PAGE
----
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Most voters expect terror attacks


Two out of three Maryland voters believe the United States is likely to be the target of another terrorist attack in the next few months, but most expressed satisfaction with steps taken by their state government to protect them, a new poll for The Sun suggests. A growing disapproval of President Bush, however, has resulted in the lowest approval rating for Bush in his presidency. And a majority believes the president misled the country about the situation in Iraq before the war.

About 40 percent of Maryland voters believe the president is winning the war on terrorism, up 5 percentage points from a year ago.

But the president's struggle to win over Marylanders appears, in part, to be a result of a widening gap along party lines over some of his policies. Maryland is overwhelmingly Democratic, almost 2-to-1 over Republicans.

"Partisan feelings have come to the surface like we haven't seen in a decade or so," said Keith Haller, president of Potomac Survey Research, which conducted the poll for the newspaper and SunSpot.net. "George Bush is ... a very polarizing president."

The president may be facing an uphill battle in Maryland in the coming election. Voters in the survey favored Democratic candidate Howard Dean over Bush 47 percent to 43 percent.

The Maryland Poll, a telephone survey of 1,200 randomly selected likely voters, was conducted Jan. 2 to 5 and has a margin of error of 2.8 percentage points.

While most voters expressed faith in Maryland's ability to protect them from terrorism, African-Americans and residents of Greater Washington were slightly more inclined than others to believe that there is more the state needs to do.

Yvonne Smith, an African-American resident of Prince George's County, said she believes a terrorist attack is "very likely" in the next few months because the president has failed to track down Osama bin Laden, who is accused of organizing the Sept. 11 terrorist attacks.

Smith, 64, a Washington dental hygienist who lives in Mitchellville, said she believes Bush's efforts in Iraq have not helped find bin Laden, so she questions why the nation took military action there at all.

"I never understood why we really had to go over there, and now we have to rebuild [Iraq] all over again," Smith said. "I just felt I was misled.

"And it's still going on. We didn't get bin Laden, so I just feel that it could be another attack."

Smith said the president's handling of terrorism and Iraq has persuaded her to vote for someone else for president.

More than half (51 percent) of the voters surveyed in the poll said they would choose someone other than Bush for president.

Whites favor Bush

The concerns about Bush in Maryland were split racially and regionally.

Whites would re-elect Bush 51 percent to 43 percent, while African-Americans overwhelmingly want someone else: 79 percent to 8 percent.

Greater Baltimore is evenly split, while Greater Washington is 2-to-1 against the president's re-election.

Haller said a key political move for Bush in Maryland is to latch onto Gov. Robert L. Ehrlich Jr.'s popularity in the state as a way to improve his political standing.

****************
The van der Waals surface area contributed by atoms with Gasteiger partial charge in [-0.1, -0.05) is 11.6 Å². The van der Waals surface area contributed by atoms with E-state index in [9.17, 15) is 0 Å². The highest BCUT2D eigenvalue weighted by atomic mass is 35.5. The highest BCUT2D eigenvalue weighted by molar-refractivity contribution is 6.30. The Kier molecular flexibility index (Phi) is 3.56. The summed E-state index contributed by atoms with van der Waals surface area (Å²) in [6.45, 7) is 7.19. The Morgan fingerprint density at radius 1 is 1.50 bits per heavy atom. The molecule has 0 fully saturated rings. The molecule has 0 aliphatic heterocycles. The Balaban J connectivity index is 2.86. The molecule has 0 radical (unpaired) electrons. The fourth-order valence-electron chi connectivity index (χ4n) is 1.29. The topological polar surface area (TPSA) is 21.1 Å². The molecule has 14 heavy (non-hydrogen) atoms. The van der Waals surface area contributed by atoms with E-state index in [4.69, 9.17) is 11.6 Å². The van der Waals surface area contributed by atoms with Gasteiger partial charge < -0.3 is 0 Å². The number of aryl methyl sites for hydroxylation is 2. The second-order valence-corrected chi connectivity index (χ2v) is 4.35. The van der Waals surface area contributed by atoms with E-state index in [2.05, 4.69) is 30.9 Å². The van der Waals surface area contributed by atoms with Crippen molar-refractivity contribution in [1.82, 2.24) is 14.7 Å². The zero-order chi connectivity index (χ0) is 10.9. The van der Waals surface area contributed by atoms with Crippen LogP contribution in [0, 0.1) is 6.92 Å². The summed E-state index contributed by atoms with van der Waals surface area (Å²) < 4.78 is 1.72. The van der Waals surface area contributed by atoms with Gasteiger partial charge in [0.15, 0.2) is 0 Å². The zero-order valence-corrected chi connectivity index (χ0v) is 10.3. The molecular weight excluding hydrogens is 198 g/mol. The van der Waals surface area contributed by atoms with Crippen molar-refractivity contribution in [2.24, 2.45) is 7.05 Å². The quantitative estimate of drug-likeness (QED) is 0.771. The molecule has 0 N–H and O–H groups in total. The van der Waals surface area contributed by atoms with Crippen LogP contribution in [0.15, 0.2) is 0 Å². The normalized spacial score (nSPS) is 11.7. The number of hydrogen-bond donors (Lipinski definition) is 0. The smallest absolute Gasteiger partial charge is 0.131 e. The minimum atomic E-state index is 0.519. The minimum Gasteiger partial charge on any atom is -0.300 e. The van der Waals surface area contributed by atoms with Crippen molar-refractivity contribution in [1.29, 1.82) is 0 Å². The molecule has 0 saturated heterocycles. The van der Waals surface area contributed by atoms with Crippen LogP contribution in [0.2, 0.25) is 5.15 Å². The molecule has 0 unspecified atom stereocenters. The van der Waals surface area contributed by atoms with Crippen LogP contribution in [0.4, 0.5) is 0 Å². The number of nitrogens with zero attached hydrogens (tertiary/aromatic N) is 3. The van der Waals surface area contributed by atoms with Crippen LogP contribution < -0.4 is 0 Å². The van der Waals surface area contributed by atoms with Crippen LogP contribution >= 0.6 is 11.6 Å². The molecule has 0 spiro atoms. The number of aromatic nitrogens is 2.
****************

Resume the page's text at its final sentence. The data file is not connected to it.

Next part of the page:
After his first year in office, Ehrlich's approval ratings remain strong at 56 percent. Bush's have worsened. The number of Marylanders who disapprove of Bush rose 10 percentage points over last year to 45 percent. His approval ratings dropped seven points to 48 percent.

Haller said he believes Ehrlich could help keep Marylanders, and particularly Republicans, behind Bush.

"Republicans are totally lock-step behind Ehrlich right now," Haller said. "His strong supporters across the state will be with him until the bitter end."

The survey was done just days before the release of a report last week by the Carnegie Endowment for International Peace, a nonpartisan Washington research center, that concluded Iraq's weapons programs represented a long-term threat that should not have been ignored. But the report added that the programs did not "pose an immediate threat to the United States, to the region or to global security."

Misled about Iraq

Even before that assessment, a majority of Marylanders (53 percent) said they believe Bush misled the country about the situation in Iraq, including more than 20 percent of Republican voters.

"It's a staggering statement," Haller said. "A lot of it has to do with education. Maryland voters tend to be more educated than the nation as a whole. The more education, the more opposition to Iraq."

Registered Republican Douglas Hole of Annapolis said he also believes the country was misled but doesn't think President Bush did so intentionally. Hole believes a terrorist attack is imminent because terrorists are "really smart and we underestimate them."

The retired Air Force colonel said the country won't begin to win the terrorism war until it makes a sustained effort to resolve the Israeli-Palestinian conflict, which has bred terrorists.

"What do they have to look forward to? Nothing but more of the same, so what do they have to lose?" said Hole, 62, who teaches Junior ROTC at Laurel High School.

Dorothy Seim of Towson also believes it is "somewhat likely" that there will be another terrorist attack on the United States in the next few months. "Why not?" she asks.

The retired editor of technical manuals said she is not sure what can be done to win the war on terrorism, which she believes - as does 46 percent of respondents - the country is not winning.

"I don't know how to handle it because I think the whole culture and the whole mentality [of terrorism] is so much different than anything we've had to cope with before," said Seim, 75, a Democrat. "I don't have any answers."

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